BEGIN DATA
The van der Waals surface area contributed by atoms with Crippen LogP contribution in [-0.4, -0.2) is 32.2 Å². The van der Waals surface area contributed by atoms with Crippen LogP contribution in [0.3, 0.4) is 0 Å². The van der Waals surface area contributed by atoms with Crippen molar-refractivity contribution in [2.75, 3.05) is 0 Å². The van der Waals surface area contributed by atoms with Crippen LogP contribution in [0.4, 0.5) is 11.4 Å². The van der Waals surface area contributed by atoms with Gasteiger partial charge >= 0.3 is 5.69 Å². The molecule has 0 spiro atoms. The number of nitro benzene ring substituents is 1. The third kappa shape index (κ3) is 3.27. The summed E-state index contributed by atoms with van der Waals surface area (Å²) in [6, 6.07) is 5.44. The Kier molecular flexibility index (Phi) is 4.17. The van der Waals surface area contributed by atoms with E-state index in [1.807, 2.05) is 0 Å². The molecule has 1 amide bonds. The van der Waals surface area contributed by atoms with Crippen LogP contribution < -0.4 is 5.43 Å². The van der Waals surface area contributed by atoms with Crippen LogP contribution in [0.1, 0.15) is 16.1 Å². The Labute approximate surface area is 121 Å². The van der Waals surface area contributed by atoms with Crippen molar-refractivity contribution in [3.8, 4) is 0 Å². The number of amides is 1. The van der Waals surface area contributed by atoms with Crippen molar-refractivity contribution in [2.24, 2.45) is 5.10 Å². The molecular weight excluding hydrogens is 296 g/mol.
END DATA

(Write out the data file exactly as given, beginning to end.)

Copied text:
The van der Waals surface area contributed by atoms with Crippen LogP contribution in [-0.4, -0.2) is 32.2 Å². The van der Waals surface area contributed by atoms with Crippen LogP contribution in [0.3, 0.4) is 0 Å². The van der Waals surface area contributed by atoms with Crippen molar-refractivity contribution in [2.75, 3.05) is 0 Å². The van der Waals surface area contributed by atoms with Crippen LogP contribution in [0.4, 0.5) is 11.4 Å². The van der Waals surface area contributed by atoms with Gasteiger partial charge >= 0.3 is 5.69 Å². The molecule has 0 spiro atoms. The number of nitro benzene ring substituents is 1. The third kappa shape index (κ3) is 3.27. The summed E-state index contributed by atoms with van der Waals surface area (Å²) in [6, 6.07) is 5.44. The Kier molecular flexibility index (Phi) is 4.17. The van der Waals surface area contributed by atoms with E-state index in [1.807, 2.05) is 0 Å². The molecule has 1 amide bonds. The van der Waals surface area contributed by atoms with Crippen LogP contribution < -0.4 is 5.43 Å². The van der Waals surface area contributed by atoms with Crippen LogP contribution in [0.1, 0.15) is 16.1 Å². The Labute approximate surface area is 121 Å². The van der Waals surface area contributed by atoms with Crippen molar-refractivity contribution in [3.8, 4) is 0 Å². The number of amides is 1. The van der Waals surface area contributed by atoms with Crippen molar-refractivity contribution in [2.24, 2.45) is 5.10 Å². The molecular weight excluding hydrogens is 296 g/mol.